Recognition of peptides bound to major histocompatibility complex (MHC) class I molecules by T lymphocytes is an essential part of immune surveillance. Each MHC allele has a characteristic peptide binding preference, which can be captured in prediction algorithms, allowing for the rapid scan of entire pathogen proteomes for peptide likely to bind MHC. Here we make public a large set of 48,828 quantitative peptide-binding affinity measurements relating to 48 different mouse, human, macaque, and chimpanzee MHC class I alleles. We use this data to establish a set of benchmark predictions with one neural network method and two matrix-based prediction methods extensively utilized in our groups. In general, the neural network outperforms the matrix-based predictions mainly due to its ability to generalize even on a small amount of data. We also retrieved predictions from tools publicly available on the internet. While differences in the data used to generate these predictions hamper direct comparisons, we do conclude that tools based on combinatorial peptide libraries perform remarkably well. The transparent prediction evaluation on this dataset provides tool developers with a benchmark for comparison of newly developed prediction methods. In addition, to generate and evaluate our own prediction methods, we have established an easily extensible web-based prediction framework that allows automated side-by-side comparisons of prediction methods implemented by experts. This is an advance over the current practice of tool developers having to generate reference predictions themselves, which can lead to underestimating the performance of prediction methods they are not as familiar with as their own. The overall goal of this effort is to provide a transparent prediction evaluation allowing bioinformaticians to identify promising features of prediction methods and providing guidance to immunologists regarding the reliability of prediction tools.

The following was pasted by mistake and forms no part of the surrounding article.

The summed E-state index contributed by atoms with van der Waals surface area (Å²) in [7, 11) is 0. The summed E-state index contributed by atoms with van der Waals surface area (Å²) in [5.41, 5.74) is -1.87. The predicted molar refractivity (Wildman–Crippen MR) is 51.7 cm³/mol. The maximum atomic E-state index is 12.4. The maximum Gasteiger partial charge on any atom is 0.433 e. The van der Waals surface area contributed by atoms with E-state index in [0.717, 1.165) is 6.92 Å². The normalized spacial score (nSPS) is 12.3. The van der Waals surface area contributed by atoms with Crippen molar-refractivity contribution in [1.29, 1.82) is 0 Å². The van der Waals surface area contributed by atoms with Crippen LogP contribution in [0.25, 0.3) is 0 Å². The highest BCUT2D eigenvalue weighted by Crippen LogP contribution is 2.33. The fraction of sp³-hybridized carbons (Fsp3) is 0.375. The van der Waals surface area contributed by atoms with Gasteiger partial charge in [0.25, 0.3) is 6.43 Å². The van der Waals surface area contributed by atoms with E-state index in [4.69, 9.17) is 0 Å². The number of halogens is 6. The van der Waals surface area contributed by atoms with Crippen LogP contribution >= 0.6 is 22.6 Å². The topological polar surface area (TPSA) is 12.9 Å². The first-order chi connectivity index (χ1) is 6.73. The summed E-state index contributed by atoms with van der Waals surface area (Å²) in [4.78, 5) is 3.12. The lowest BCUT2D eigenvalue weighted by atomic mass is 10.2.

In higher organisms, major histocompatibility complex (MHC) class I molecules are present on nearly all cell surfaces, where they present peptides to T lymphocytes of the immune system. The peptides are derived from proteins expressed inside the cell, and thereby allow the immune system to “peek inside” cells to detect infections or cancerous cells. Different MHC molecules exist, each with a distinct peptide binding specificity. Many algorithms have been developed that can predict which peptides bind to a given MHC molecule. These algorithms are used by immunologists to, for example, scan the proteome of a given virus for peptides likely to be presented on infected cells. In this paper, the authors provide a large-scale experimental dataset of quantitative MHC–peptide binding data. Using this dataset, they compare how well different approaches are able to identify binding peptides. This comparison identifies an artificial neural network as the most successful approach to peptide binding prediction currently available. This comparison serves as a benchmark for future tool development, allowing bioinformaticians to document advances in tool development as well as guiding immunologists to choose good prediction algorithm.